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The Hawley Book of the Dead
by Chrysler Szarlan
Ballantine Books; $26; 332pp
Publication Date: September 23, 2014
This is one of the best fantasy novels I’ve read since The Ocean at the End of the Lane by Neil Gaiman. It is rich, evocative, wonderfully eccentric and wonderfully compelling.

In her debut novel, Szarlan has constructed a tale about Revelation “Reve” Dyer who is married to a stage magician named Jeremy and the two have been doing shows in their own theater in Las Vegas as illusionists named “The Amazing Maskelynes.” They are moderately famous and love their life. They are the parents of twin fifteen-year-olds, Grace and Fai, and ten-year-old Caleigh.

Their lives are fine until one fateful show---Reve shoots Jeremy during one of their acts; except  the bullet which should be a blank isn’t and kills him.

There is no motive for Reve to kill Jeremy and based on the words of the ancient stage manager---who is found bound and gagged in an abandoned hotel far from the theater---someone else substituted the bullets.

Once their affairs are set in order and Jeremy is buried, Reve and her girls and their horses go back east to Massachusetts. They settle in the empty town of Hawley Five Corners and live in one of the abandoned homes there at the behest of Reve’s grandmother Nan who trains birds of prey. Grandmother feels they will be safer there as it is a part of their heritage.

The women of Reve’s family all harbor magic. They all have special skills. Reve’s is disappearing. Literally. And reappearing at will. Reve can trace her family line back to ancient Ireland. It is here  at the edge of the Hawley Forest that Reve must confront her true nature, the true nature of the Dyer women and how their powers and their history have haunted them for centuries, especially the women named Revelation.

The Hawley Book of the Dead is a very magical grimoire that on first look has blank pages—but then---suddenly stories appear. Journal entries from a hundred years ago. A description of what The Fetch---the creature responsible for Jeremy’s death that is doggedly on the trail of Reve and her girls---is thinking and doing. Past stories of her grandmother’s life.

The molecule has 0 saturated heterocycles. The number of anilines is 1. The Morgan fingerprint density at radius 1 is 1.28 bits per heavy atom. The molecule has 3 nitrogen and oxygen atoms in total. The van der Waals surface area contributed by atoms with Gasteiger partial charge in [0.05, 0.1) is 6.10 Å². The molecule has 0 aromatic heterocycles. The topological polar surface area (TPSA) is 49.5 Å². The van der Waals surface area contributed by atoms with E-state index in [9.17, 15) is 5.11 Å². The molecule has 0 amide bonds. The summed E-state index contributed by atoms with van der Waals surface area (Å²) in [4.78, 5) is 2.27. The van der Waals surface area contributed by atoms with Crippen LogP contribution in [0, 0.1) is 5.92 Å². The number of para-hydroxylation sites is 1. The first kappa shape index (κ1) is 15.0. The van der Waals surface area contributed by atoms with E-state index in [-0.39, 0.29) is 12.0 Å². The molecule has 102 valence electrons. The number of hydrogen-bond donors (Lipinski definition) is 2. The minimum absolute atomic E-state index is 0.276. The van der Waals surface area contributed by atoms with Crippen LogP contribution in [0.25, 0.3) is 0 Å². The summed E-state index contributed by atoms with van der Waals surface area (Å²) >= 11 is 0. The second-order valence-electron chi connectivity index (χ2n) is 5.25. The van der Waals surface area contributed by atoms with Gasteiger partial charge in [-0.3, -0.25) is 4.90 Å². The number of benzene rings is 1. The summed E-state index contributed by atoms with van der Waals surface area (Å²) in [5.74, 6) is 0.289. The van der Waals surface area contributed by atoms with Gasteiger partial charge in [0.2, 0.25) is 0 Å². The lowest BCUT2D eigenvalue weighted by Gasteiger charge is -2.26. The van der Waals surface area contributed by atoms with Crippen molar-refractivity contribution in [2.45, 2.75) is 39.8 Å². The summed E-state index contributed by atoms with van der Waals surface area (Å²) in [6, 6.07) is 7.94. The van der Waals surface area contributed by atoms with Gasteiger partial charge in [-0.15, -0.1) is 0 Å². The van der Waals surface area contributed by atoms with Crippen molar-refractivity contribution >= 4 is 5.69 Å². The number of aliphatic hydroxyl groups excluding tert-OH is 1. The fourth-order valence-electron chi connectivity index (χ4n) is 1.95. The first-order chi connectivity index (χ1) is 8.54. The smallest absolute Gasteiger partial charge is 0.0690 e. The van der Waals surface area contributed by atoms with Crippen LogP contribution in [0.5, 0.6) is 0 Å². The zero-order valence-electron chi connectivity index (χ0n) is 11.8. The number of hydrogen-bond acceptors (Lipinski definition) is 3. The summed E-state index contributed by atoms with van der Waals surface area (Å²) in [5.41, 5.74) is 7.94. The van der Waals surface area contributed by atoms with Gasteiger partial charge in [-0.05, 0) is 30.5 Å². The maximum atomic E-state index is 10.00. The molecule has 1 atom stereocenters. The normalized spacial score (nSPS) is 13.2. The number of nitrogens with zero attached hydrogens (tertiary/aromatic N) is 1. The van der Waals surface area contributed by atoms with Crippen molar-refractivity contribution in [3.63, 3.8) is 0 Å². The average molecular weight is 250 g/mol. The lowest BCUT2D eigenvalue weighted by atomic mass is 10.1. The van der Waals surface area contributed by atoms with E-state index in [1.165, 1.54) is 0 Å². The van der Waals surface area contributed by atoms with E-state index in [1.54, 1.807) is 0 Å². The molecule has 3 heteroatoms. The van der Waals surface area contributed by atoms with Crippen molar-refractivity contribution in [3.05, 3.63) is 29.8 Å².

It can and does tell past, present and possible futures on its pages.

The characters Szarlan has created are rich and full. Their dialogue is excellent and I loved the setting. As the magic of her ancestors becomes more real—Reve’s very soul is tested when her twin girls go missing;  like the five girls in the 1920s (and actually a whole town) who just up and disappeared never to be see again - except for one girl. This girl reappears as if nothing and no time had passed since she and her friends entered the forest. The story of what was really happening in the Five Corners is more fantastic than even Reve, with her abilities can imagine.

The Tuatha De Danann (the Irish fae) play an import part in this book as does the plane of their existence, Tir na nOg.

And during all this chaos, Reve reconnects with her old (and first) love Jolon, who is now the town sheriff and is part of the extreme manhunt for the missing twins. Set in autumn—this is a perfect read for this time of year!

My one caveat: I HATE the title of the book.  For me, it’s very misleading. This is not a horror tale, there are no undead folks in its pages, just mystery and some very creepy and magic. Granted it deals with Reve’s ancestors who are dead—but everyone’s ancestors are dead. Something like “The Book of Telling” or even “The Scent of Lilacs” would be better than “The Hawley Book of the Dead.” It almost put me off reading this as I don’t like horror much.

Nevertheless, Szarlan should be proud of such an outstanding debut novel.  This book was just a joy to read---and the first in a projected four book series. ~~ Sue Martin

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